On the 2nd of December 2016, Animal Justice Project and its many supporters took to University College London’s campus in order to expose and protest the hidden and controversial use of animal testing.This is in light of the launch of their campaign: ‘Campus Without Cruelty’ . With over 202,000 animals used at the university last year alone, UCL has been named the third largest user of animals in the UK.
Supporters came out into the cold to hold paper hearts to ask UCL to ‘have a heart for animals’ in their labs and hold heart shaped plaques naming the species used and how many were used. The atmosphere was sombre as the harsh realities of campus animal testing were brought right to centre of UCL’s main quad.
Animal Justice Project uncovered that over half a million animals were experimented on in London’s universities in 2015 alone. The distressing realities include pigs being given liver failure for over 19 hours, gerbils being anesthetised and having electrodes inserted into their brains and macaques being hooked up to computers by electrodes in their limbs, some of which are killed for their brains to be further studied. The stories go on and on, each no less tragic than the last. What’s more, Animal Justice Project has characterised these practises as ‘scientifically flawed’, describing how many of these experiments do not offer full insight into whether the findings could be applied to human medicine at all. Dr. Andre Manache, Animal Justice Project Science advisor claimed that “studies of this nature offer no predictive value for humans due to species differences”.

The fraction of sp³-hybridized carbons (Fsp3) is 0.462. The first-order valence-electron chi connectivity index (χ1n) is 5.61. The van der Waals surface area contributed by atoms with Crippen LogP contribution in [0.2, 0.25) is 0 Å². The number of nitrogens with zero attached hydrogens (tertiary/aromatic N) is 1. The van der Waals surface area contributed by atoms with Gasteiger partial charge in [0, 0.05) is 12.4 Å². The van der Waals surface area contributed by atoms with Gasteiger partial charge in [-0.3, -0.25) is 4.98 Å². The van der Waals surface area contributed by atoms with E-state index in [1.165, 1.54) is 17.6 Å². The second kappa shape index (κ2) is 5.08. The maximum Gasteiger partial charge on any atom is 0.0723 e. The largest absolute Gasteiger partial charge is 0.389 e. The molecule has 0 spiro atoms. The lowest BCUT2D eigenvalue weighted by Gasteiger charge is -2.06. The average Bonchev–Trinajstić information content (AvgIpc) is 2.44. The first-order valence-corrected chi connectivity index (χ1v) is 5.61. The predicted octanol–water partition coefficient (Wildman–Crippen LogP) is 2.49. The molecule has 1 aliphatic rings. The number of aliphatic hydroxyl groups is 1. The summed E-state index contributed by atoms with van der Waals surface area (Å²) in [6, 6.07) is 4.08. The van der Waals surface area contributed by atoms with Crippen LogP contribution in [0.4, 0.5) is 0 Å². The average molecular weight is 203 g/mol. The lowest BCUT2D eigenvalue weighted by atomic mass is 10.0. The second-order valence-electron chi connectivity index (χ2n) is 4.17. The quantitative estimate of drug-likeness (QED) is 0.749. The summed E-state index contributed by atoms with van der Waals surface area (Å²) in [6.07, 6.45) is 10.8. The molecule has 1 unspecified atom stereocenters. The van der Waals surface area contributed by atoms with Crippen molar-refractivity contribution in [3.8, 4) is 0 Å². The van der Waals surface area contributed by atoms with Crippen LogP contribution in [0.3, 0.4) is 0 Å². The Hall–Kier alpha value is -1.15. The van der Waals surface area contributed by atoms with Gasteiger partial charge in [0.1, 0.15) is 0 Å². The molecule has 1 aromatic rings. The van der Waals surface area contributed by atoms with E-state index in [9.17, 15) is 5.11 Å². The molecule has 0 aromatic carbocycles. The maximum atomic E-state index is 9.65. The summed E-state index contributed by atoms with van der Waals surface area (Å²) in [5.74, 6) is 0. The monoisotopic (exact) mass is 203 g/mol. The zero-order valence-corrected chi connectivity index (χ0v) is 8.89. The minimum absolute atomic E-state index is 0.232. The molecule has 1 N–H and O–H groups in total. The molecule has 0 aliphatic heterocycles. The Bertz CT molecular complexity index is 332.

The picture doesn’t improve much beyond UCL’s campus, with King’s College London being the fifth largest user of animals in the country and Imperial College London coming in sixth – coming to almost 500,000 between them in 2015. Here at Queen Mary, the practice does continue. Whilst this is undeniably so, Queen Mary claims to do this honestly and has its animal research overseen by the Animal Welfare and Ethical Review Body. Moreover, according to Queen Mary’s website, “Queen Mary University of London is a signatory to the ARRIVE (Animal Research: Reporting of InVivo Experiments) Guidelines […] maximising information published and minimising unnecessary studies.” They have also signed the Concordat on Openness in Animal Research, meaning they are open about the ways in which animals are used for research in the UK. Additionally, the ‘Animal Replacement Centre of excellence’ (ARC), a project dedicated to non-animal research into skin, breast and prostate cancer, was opened at Queen Mary’s very own Blizard Institute.
After spending the afternoon at the launch, we caught up with Animal Justice Project’s International Director, Claire Palmer, to have our final few questions answered.
What can we do as individuals to help?
“Students can choose compassionately to ensure their education does not involve the harming of others. As a Zoologist with a masters in Applied Animal Behaviour, I understand the pressure placed on students to harm animals, though thankfully, I was offered the choice of opting out of modules involving dissections and animal research. This didn’t affect my studies, or final grade in the slightest. Students also have powerful voices within the universities, and that shouldn’t be underestimated. If you are at university, why not set up an animal rights group, so you can lobby your student union on animal issues, and campaign to end the use of animals on campus.